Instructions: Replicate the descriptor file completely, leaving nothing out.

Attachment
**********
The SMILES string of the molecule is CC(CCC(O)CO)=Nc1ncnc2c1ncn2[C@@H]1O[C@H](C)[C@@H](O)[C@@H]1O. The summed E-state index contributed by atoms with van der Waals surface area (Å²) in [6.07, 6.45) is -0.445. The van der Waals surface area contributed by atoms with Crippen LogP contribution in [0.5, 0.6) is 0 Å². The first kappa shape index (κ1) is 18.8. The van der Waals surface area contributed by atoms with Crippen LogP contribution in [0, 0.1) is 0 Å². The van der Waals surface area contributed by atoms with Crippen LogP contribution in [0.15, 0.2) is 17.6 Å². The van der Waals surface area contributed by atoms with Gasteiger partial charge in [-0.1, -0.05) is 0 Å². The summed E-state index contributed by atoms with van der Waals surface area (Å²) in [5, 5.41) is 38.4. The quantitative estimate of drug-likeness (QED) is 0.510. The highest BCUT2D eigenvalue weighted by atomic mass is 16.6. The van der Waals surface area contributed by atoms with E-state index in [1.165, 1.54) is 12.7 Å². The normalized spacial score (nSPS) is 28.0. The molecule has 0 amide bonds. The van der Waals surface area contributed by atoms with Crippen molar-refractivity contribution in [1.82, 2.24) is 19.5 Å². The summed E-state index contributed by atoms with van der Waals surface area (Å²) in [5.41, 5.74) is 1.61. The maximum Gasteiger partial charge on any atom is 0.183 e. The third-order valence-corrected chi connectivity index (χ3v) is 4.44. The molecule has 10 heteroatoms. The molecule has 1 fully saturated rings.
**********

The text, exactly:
The SMILES string of the molecule is CC(CCC(O)CO)=Nc1ncnc2c1ncn2[C@@H]1O[C@H](C)[C@@H](O)[C@@H]1O. The summed E-state index contributed by atoms with van der Waals surface area (Å²) in [6.07, 6.45) is -0.445. The van der Waals surface area contributed by atoms with Crippen LogP contribution in [0.5, 0.6) is 0 Å². The first kappa shape index (κ1) is 18.8. The van der Waals surface area contributed by atoms with Crippen LogP contribution in [0, 0.1) is 0 Å². The van der Waals surface area contributed by atoms with Crippen LogP contribution in [0.15, 0.2) is 17.6 Å². The van der Waals surface area contributed by atoms with Gasteiger partial charge in [-0.1, -0.05) is 0 Å². The summed E-state index contributed by atoms with van der Waals surface area (Å²) in [5, 5.41) is 38.4. The quantitative estimate of drug-likeness (QED) is 0.510. The highest BCUT2D eigenvalue weighted by atomic mass is 16.6. The van der Waals surface area contributed by atoms with E-state index in [1.165, 1.54) is 12.7 Å². The normalized spacial score (nSPS) is 28.0. The molecule has 0 amide bonds. The van der Waals surface area contributed by atoms with Crippen molar-refractivity contribution in [1.82, 2.24) is 19.5 Å². The summed E-state index contributed by atoms with van der Waals surface area (Å²) in [5.41, 5.74) is 1.61. The maximum Gasteiger partial charge on any atom is 0.183 e. The third-order valence-corrected chi connectivity index (χ3v) is 4.44. The molecule has 10 heteroatoms. The molecule has 1 fully saturated rings.